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“Fatty Foods for a Flat Stomach”: Don’t be pulled in by partial truths

Before you allow a “fatty foods for a flat stomach” hype-meister to pull you in, keep in mind that there are 9 (count’em… NINE) calories in a gram of dietary fat. It doesn’t matter if the fat is ‘healthy’ from a cardiovascular standpoint; it doesn’t matter that it’s unsaturated. As far as your waistline’s concerned, it makes no difference that you consume the fat from a few tablespoons of Olive Oil rather than the moist and juicy mid-section of a Double-Whopper with Cheese; too much dietary fat equals too many calories. This means the “fatty foods for a flat stomach” brigade is pushing a truism in one context (health) in order to get your attention in another context (flatter abdominals).

Here are some straight-forward facts that many ‘fatty foods for a flat stomach’ marketers don’t tell you upfront:

  • Better health is dependent (at least partially) on leaner abdominals.
  • Better health is dependent on better HDL to LDL cholesterol levels.
  • Getting better abdominals is partly dependent on lowering overall calorie intake.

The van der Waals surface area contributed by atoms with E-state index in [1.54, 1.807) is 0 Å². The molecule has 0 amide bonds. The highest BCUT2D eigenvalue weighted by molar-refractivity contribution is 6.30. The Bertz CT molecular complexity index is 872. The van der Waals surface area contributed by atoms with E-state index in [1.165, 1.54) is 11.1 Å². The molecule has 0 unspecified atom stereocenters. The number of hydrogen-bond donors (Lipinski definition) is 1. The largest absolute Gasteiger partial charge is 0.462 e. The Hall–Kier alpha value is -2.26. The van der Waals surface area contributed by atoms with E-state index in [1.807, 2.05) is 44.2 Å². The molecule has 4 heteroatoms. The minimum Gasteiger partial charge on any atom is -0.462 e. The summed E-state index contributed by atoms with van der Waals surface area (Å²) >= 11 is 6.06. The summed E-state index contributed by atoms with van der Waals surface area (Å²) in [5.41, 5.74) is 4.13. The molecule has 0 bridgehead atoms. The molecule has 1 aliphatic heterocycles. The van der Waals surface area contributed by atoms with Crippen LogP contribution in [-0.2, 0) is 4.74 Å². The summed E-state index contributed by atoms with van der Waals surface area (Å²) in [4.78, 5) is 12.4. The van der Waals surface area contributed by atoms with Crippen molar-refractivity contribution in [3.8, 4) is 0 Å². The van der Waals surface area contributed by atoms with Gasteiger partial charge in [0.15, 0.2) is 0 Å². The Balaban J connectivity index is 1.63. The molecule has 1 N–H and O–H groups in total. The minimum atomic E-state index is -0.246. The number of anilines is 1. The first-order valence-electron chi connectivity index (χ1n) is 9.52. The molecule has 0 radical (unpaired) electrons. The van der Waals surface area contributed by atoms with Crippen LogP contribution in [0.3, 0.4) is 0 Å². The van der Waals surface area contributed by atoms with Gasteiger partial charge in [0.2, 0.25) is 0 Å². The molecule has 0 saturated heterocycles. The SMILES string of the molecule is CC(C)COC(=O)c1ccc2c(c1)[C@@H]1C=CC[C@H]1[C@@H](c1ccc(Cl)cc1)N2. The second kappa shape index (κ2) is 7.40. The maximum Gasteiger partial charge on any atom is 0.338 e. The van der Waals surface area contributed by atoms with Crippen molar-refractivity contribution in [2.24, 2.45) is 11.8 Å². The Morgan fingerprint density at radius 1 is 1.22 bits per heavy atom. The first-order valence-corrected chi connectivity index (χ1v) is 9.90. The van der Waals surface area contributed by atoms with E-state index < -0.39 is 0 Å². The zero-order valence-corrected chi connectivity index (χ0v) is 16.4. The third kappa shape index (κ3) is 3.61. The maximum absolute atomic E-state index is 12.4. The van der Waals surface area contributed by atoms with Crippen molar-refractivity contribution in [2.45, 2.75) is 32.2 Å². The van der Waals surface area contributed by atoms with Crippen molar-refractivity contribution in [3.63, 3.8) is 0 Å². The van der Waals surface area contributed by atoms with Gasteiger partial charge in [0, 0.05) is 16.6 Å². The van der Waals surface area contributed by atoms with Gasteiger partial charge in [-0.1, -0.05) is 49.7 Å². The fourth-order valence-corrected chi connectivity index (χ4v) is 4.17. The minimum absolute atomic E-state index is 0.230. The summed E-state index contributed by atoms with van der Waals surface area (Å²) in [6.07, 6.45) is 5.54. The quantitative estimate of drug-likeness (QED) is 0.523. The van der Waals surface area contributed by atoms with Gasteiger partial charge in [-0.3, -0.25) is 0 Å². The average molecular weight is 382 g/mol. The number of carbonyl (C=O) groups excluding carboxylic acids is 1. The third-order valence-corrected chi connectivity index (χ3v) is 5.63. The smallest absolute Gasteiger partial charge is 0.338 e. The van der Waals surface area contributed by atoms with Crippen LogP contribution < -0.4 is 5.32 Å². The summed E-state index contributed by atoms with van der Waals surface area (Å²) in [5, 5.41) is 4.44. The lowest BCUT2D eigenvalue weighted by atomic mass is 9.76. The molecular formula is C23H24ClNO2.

• Too much dietary fat from ANY source can easily add up to too many calories.
  • Switching from unhealthy fats do healthy ones can improve cardiovascular health – but won’t automatically make your waistline flatter.
  • Many people need to reduce calorie intake (including that from “good fats”) in order to flatten their mid-sections.


'Fatty Foods for a Flat Stomach': How much do they contribute and how much is just due to a 'calories in/calories out' kind of thing?


Yes, we do need some fat in our diets in order to maintain healthy hormone levels and lose body fat. As the ‘fatty foods for a flat stomach’ experts will gladly tell you – we need Omega-3 fatty acids for their health-enhancing properties. We need monounsaturated fat to lower LDL cholesterol levels, raise HDL levels, and reduce the risk of disease. But these benefits don’t negate the fact that fats from all sources are calorie dense and need to be monitored closely.